When used with the MVC components, Zend_Layout registers an action controller helper with the helper broker. The default helper, Zend_Layout_Controller_Action_Helper_Layout, acts as a dumb proxy to the layout object instance itself, and should be suitable for most use cases.

Should you feel the need to write custom functionality, simply write an action helper class extending Zend_Controller_Action_Helper_Abstract and pass the class name as the helperClass option to the startMvc() method. Details of the implementation are up to you.

Custom Layout Script Path Resolution: Using the Inflector

Zend_Layout uses Zend_Filter_Inflector to establish a filter chain for translating a layout name to a layout script path. By default, it uses the rules 'CamelCaseToDash' followed by 'StringToLower', and the suffix 'phtml' to transform the name to a path. As some examples:

  • 'foo' will be transformed to 'foo.phtml'.

  • 'FooBarBaz' will be transformed to 'foo-bar-baz.phtml'.

You have three options for modifying inflection: modify the inflection target and/or view suffix via Zend_Layout accessors, modify the inflector rules and target of the inflector associated with the Zend_Layout instance, or create your own inflector instance and pass it to Zend_Layout::setInflector().

Example #1 Using Zend_Layout accessors to modify the inflector

The default Zend_Layout inflector uses static references for the target and view script suffix, and has accessors for setting these values.

// Set the inflector target:
$layout->setInflectorTarget('layouts/:script.:suffix');

// Set the layout view script suffix:
$layout->setViewSuffix('php');

Example #2 Direct modification of Zend_Layout inflector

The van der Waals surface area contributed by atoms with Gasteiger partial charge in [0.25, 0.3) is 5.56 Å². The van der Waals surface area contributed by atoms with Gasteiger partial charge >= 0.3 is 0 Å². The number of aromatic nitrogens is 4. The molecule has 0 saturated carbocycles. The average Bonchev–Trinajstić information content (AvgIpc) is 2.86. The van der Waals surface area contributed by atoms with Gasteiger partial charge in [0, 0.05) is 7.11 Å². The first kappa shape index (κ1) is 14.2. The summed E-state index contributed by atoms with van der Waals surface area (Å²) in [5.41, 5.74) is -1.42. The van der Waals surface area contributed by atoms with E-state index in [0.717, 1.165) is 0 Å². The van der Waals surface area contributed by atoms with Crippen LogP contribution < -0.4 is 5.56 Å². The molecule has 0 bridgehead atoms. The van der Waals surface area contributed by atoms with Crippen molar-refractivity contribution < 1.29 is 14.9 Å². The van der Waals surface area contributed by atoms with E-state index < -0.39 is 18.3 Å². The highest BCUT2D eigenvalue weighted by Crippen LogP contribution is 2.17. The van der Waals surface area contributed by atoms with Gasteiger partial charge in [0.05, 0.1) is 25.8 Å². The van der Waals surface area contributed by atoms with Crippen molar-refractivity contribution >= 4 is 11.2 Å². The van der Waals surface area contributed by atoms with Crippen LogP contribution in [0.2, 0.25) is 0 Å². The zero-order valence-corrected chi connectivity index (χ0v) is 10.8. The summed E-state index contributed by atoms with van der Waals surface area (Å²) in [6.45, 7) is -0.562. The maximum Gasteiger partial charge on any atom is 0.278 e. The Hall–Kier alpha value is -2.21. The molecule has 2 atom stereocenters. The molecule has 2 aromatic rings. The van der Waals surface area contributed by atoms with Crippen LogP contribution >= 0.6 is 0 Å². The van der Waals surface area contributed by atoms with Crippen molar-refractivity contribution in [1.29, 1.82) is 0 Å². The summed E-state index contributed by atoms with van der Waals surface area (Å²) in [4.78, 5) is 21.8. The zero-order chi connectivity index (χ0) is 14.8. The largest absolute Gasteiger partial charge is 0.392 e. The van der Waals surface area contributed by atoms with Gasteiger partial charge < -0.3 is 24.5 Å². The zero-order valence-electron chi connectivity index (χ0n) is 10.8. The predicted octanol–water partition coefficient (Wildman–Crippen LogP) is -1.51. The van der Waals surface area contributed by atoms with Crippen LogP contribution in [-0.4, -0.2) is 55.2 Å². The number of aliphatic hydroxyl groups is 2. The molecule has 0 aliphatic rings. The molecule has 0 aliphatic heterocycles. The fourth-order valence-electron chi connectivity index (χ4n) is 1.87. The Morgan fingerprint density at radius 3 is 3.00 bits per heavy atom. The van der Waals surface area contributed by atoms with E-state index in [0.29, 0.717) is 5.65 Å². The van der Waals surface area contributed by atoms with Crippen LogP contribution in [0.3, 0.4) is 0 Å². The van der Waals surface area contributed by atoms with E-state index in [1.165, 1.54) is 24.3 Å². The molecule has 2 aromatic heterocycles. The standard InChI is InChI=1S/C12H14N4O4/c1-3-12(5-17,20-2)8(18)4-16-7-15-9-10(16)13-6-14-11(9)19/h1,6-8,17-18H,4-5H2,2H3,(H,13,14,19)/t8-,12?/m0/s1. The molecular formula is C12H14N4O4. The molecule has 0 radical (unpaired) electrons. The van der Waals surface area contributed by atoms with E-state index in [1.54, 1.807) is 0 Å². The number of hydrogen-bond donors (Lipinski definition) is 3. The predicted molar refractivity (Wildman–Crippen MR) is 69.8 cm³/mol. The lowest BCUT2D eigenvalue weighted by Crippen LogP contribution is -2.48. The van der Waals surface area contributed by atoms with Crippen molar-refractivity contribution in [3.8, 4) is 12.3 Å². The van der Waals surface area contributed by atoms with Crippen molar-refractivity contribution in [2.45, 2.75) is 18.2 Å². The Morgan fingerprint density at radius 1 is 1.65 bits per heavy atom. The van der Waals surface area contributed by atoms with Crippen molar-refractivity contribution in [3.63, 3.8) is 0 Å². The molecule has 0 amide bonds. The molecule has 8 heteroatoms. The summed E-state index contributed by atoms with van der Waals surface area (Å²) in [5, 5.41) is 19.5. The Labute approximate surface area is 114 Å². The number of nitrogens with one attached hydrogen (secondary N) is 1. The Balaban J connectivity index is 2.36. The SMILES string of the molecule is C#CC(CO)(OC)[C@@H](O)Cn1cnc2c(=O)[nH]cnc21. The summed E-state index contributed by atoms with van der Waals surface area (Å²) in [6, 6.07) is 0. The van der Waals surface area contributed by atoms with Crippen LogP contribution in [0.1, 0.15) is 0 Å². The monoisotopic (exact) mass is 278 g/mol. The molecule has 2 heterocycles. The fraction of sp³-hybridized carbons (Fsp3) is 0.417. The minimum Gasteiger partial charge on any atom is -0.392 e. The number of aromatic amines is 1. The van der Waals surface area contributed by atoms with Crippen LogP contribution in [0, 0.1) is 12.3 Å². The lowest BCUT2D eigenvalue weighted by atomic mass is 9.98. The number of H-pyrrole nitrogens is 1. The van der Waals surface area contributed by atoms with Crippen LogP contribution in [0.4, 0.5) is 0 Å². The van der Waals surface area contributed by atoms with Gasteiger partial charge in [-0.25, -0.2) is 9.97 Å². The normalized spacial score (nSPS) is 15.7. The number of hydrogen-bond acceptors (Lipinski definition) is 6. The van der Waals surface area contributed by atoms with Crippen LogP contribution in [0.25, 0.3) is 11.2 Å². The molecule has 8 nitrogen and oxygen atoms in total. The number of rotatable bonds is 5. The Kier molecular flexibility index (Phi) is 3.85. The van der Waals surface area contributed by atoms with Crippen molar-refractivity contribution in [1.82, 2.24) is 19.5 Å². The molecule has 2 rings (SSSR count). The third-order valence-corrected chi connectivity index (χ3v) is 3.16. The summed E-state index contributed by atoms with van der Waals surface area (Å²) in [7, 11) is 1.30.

Inflectors have a target and one or more rules. The default target used with Zend_Layout is ':script.:suffix'; ':script' is passed the registered layout name, while ':suffix' is a static rule of the inflector.

Let's say you want the layout script to end in the suffix 'html', and that you want to separate MixedCase and camelCased words with underscores instead of dashes, and not lowercase the name. Additionally, you want it to look in a 'layouts' subdirectory for the script.

$layout->getInflector()->setTarget('layouts/:script.:suffix')
                       ->setStaticRule('suffix', 'html')
                       ->setFilterRule(array('CamelCaseToUnderscore'));

Example #3 Custom inflectors

In most cases, modifying the existing inflector will be enough. However, you may have an inflector you wish to use in several places, with different objects of different types. Zend_Layout supports this.

$inflector = new Zend_Filter_Inflector('layouts/:script.:suffix');
$inflector->addRules(array(
    ':script' => array('CamelCaseToUnderscore'),
    'suffix'  => 'html'
));
$layout->setInflector($inflector);

Note: Inflection can be disabled

Inflection can be disabled and enabled using accessors on the Zend_Layout object. This can be useful if you want to specify an absolute path for a layout view script, or know that the mechanism you will be using for specifying the layout script does not need inflection. Simply use the enableInflection() and disableInflection() methods.